I've been working with JDK 1.5 annotations for several months now with exceptional results. Perhaps it's just a reflection of Tapestry, which has grown to use a pattern of design and development I've come to call composite coding.
Composite coding is a kind of intersection point between traditional class-oriented inheritance, aspect oriented programming, and code generation. This approach was already in place nearly two years ago, in Tapestry 3.0. When you define a class as abstract, and define transient and persistent properties (using XML) in Tapestry 3 what you are really doing is compositing your code with code generated by Tapestry.
This is not so much different from traditional approaches, where we composite the code we write with code from base classes often written by others. That's the nature of inheritance (and whether that is a good model for creating a framework is a discussion for another day).
Aspect oriented programming is also a way of compositing different sets of code together to form the final class definitions used at runtime. In fact, aspect oriented programming is such a general term that it easily encompasses what Tapestry is doing ... in fact, the uses of composite coding in Tapestry are very much within the domain of aspect oriented programming: cross cutting concerns related to page pooling and server-side state managements.
What I like about annotations, as applied to Tapestry 4, is that it integrates the code with the composite operations to be applied to that code ... that is, to make a property persistent, add the @Persist annotation directly to the method, rather than configure persistence elsewhere (in Tapestry 3, in a companion XML file).
One of the complaints of this approach is that it puts configuration data directly inside Java class files, where changing configuration requires a recompile and re-deploy of the application.
That's a pretty lame complaint and, to my ears, is an attempt to resist change. Sorry folks, get used to embracing change ... or get used to saying "want fries with that?"
Even in an extreme example, say the EJB3 @Table annotation, the problem isn't with the annotations ... it's with the framework that utilizes those annotations. In many cases, an annotation sets a default value ... one that may need to be overridden to match a particular deployment configuration.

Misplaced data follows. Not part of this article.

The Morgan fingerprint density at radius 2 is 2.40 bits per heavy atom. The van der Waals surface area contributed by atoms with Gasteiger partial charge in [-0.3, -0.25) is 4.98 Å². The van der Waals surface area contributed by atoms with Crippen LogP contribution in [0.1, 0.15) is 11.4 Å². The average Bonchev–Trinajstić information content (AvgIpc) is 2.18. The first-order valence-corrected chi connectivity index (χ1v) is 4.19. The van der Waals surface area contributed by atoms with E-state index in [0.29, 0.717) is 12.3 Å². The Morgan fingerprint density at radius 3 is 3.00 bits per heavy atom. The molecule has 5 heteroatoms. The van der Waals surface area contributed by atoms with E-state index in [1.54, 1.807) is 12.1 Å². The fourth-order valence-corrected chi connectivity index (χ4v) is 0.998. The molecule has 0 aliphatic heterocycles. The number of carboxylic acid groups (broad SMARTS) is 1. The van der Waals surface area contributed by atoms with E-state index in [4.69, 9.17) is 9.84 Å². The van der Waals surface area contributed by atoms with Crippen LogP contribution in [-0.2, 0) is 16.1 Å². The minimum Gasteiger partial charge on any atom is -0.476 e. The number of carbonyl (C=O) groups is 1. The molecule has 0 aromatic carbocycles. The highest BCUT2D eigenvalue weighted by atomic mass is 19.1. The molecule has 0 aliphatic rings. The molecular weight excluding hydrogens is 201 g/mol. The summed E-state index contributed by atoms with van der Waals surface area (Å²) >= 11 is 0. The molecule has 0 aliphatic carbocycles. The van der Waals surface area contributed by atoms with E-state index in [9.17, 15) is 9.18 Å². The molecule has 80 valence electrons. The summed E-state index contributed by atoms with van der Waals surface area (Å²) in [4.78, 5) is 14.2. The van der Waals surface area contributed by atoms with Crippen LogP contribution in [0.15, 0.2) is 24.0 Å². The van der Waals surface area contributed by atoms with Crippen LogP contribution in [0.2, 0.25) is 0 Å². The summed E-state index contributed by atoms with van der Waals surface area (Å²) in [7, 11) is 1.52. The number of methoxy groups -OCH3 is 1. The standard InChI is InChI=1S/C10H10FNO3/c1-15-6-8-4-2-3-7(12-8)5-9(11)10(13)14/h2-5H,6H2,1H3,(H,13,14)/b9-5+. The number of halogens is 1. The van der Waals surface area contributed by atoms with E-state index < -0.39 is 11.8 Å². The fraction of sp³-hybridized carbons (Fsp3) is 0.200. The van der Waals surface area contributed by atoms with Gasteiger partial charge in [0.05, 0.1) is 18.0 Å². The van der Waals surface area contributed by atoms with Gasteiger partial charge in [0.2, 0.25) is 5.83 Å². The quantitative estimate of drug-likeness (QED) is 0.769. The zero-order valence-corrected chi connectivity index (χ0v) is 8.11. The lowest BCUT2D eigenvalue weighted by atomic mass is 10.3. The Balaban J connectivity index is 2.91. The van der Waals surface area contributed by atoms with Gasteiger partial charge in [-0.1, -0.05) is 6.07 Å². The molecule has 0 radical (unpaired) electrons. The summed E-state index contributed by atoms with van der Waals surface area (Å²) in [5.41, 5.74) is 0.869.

In fact, this is only one step removed from the mess that was EJB 1 and 2 ... where the mythical application deployer role was responsible for configuring and deploying EJBs by configuring deployment details such as ... databases and tables. Sun dropped to ball on describing how this person did their job. In fact, the only effective way would be to explode EARs, including nested WARs and JARs, so that the ejb-jar.xml configuration files (and their many friends) could be edited, then repackage everything.
In my view, BEA, IBM and JBoss (in fact, the whole application server sector) dropped the ball by NOT providing a mechanism to override the defaults specified inside the ejb-jar.xml files short of exploding and repackaging.
Annotations are no different; tools and frameworks that rely on annotations should take into account the fact that deployment may need to change some of the configuration specified in the annotations. In other words, don't work directly from the code annotations, construct a model from the annotations, but allow other vectors for controlling that model before it is acted upon.
Yes, this is the model used in Tapestry 4, where an optional specification is parsed into memory, then modified to reflect information gleaned from annotations.
One of the major things to admire about the Ruby community is the emphasis on The Code Is The Thing. Nobody gives a sneeze at all the meta-programming in Ruby, because, in the end, they still have the standard ways to read and update Ruby object properties. JDK 1.5 Annotations are as close as Java currently gets to meta-programming and it brings the emphasis back to The Code, where it belongs.
In the past, I often was asked why Tapestry used so much XML. "Because it's convenient" was my response ... a convenient way to store some rich, hierarchical data. Well, annotations are even more convenient, and I think, more in the spirit of how we should be coding.